Complaint against unstable ranks can go like this. When ratings become too unstable, they lose meaning. You can’t say that you’re X rank confidently because your rank fluctuates like crazy. You can’t really say that you “reached” certain rank because of that either. And even though they’re supposed to be more accurate it becomes kinda hard to judge your opponents, 1d could be 4k on a lucky streak, so the only way is to examine history (or play the position and not the opponent, but who does that ). There’re people who like more conservative systems: yeah, sometimes one plays like 2k, sometimes like 6k, but would be nice if system brushed it off and was showing 4k the whole time.
Say what you want, but from my perspective green line in flovo’s graph appears to describe what’s going on much better than OGS line.
And let’s remember that this picture hasn’t been disproved or confirmed yet. Maybe ranks are supposed to be less shaky in Glicko2 after all.
Or maybe it’s just the nature of go ranks. As we know OGS ranks stand less than 100 points apart. That’s dense.
I think you’d have to reassess your premise that the 10k>2k walk was
accomplished by an honest-to-god 10k
due to rating uncertainty
instead of being an extreme outlier that suggests something other than legitimate play is at work (my portmanteau in this case would be… sandbotting). To rephrase my words from somewhere above, instead of doubting Glicko2’s feature (high adaptability), why not doubt the result (“omg 10k can be 2k glicko is useless” > “oh look, this must be a very unique individual”).
Actually my words were something to the tune of ‘It may be annoying to get the impression that you’re making progress when really it’s just Glicko being really enthusiastic about your recent winning streak and showing results immediately - only to get frustrated again when the law of averages kicks in and you’re regressing to your mean performance, but it’s better to be able to see results quickly if you did make progress than having to wait 20 games just because the system is built to err on the safe side (hello IGS)’.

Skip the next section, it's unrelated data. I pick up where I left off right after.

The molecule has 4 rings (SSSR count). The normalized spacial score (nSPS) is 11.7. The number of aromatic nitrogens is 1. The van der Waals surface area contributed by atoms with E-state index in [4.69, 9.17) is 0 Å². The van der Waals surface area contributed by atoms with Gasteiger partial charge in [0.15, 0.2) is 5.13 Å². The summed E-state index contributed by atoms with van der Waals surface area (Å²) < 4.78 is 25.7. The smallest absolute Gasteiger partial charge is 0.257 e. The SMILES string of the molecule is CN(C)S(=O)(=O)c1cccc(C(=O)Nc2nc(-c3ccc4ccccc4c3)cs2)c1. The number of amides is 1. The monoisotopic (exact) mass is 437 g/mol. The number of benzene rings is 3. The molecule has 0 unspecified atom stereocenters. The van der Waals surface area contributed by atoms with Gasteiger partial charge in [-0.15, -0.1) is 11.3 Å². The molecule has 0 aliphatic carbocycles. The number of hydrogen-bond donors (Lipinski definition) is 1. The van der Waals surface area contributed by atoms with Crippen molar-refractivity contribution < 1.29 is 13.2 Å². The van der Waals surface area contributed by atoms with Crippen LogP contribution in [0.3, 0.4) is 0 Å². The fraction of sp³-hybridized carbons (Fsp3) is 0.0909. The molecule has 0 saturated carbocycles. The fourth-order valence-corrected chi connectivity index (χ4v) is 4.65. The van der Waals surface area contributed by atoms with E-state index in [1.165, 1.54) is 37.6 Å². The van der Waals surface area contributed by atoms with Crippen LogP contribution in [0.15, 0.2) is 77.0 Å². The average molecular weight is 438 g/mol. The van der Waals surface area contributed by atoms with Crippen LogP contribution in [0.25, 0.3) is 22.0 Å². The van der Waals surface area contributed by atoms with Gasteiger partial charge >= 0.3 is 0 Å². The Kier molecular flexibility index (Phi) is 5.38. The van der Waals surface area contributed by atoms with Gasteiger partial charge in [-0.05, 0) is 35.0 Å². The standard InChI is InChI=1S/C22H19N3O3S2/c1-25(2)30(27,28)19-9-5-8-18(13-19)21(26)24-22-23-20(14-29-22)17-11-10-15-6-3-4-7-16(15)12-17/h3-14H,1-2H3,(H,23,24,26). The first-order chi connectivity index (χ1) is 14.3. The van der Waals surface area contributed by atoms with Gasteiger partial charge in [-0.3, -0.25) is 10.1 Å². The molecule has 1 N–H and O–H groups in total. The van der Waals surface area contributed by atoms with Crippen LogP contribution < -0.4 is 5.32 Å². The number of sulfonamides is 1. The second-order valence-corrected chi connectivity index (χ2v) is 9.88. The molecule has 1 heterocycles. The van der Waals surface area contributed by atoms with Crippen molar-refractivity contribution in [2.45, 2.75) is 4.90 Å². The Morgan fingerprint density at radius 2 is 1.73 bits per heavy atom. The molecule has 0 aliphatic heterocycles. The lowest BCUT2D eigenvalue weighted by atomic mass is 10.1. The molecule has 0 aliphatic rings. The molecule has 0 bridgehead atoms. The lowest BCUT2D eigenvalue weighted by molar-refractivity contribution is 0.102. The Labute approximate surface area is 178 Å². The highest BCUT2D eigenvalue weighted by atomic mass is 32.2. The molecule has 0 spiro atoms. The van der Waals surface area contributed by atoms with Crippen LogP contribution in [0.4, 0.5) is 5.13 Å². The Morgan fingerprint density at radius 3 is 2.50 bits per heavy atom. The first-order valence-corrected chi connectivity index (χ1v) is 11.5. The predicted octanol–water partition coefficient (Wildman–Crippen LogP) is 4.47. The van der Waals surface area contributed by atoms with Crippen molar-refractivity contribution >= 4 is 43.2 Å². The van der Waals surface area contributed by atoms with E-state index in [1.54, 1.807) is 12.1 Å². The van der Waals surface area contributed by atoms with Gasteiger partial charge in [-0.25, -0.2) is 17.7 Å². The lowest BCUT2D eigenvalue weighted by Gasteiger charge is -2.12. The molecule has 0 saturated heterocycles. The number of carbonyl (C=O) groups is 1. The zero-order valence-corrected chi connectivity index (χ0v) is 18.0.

To reiterate, if my 12 years of experience with all sorts of Go players means anything, someone who plays evenly with other 10k does not overnight nor over the course of two months go head-to-head with 2k. Shenanigans.
From my own experience and the games I’ve watched here it is very well possible that someone deviates maybe 2 ranks, yes. But in a game between a drunk 3d on a losing streak and a sober 2k on a winning streak, if they meet at 1d, the odds are not 50/50. That’s why the 3d-1d will bounce back and the 2k-1d will drop again.
FWIW, thanks to @flovo script, I’ve been able to see that OGS algorithm seems to be really self adaptive against abnormal data.
We’ve done a check based just on timeout wins (where, for instance, I undeservedly won against some dan player), but it heartened me about the overall system.
As long as the outcome series doesn’t contain frequent and recurrent anomalies, rating should be able to correct itself fairly quickly.
Maybe I’m incredibly dense, but what did flovo do differently between the red line and the green line? Does it have higher or lower predictive power (since that’s the true point of ratings/rankings?
This here is actually a really serious issue with ratings systems that people do attempt to address (look Whole History Ratings), and is part of what RD is supposed to address (the “this is where we think you are” – not “this is what we think how far you can move”)
Sure, and that makes sense, but keep in mind that most ratings systems are, in a way, statistical theories (which is why they always come in academic papers), and thus need some sort of data to back up their claims.
It could be possible that the OGS implementation is not that great (I’d like to have more details from flovo’s implementation), but your problem either lies with the implementation or the theory, and the battle of theory is not an easy one to fight…
In more detail:
The green line is a OGS like Glicko2 calculation. With OGS like I mean, I use the current rating of the opponents, not their rating at the start of the rating period (base rating).
For the red line, I had to artificially raise the deviation of the players base rating at the start of each rating period. I use the deviation provided by OGSs termination-api for the first game of the new rating periode, because I don’t know how they get calculated by OGS (as far as I can tell, it’s an undocumented feature of the OGS rating system).
For both lines I use:
rating period = 15 games or 30 days (30 days never applies in this special case)
initial player rating = 1500, deviation = 350, volatility = 0.06 (that’s what OGS uses)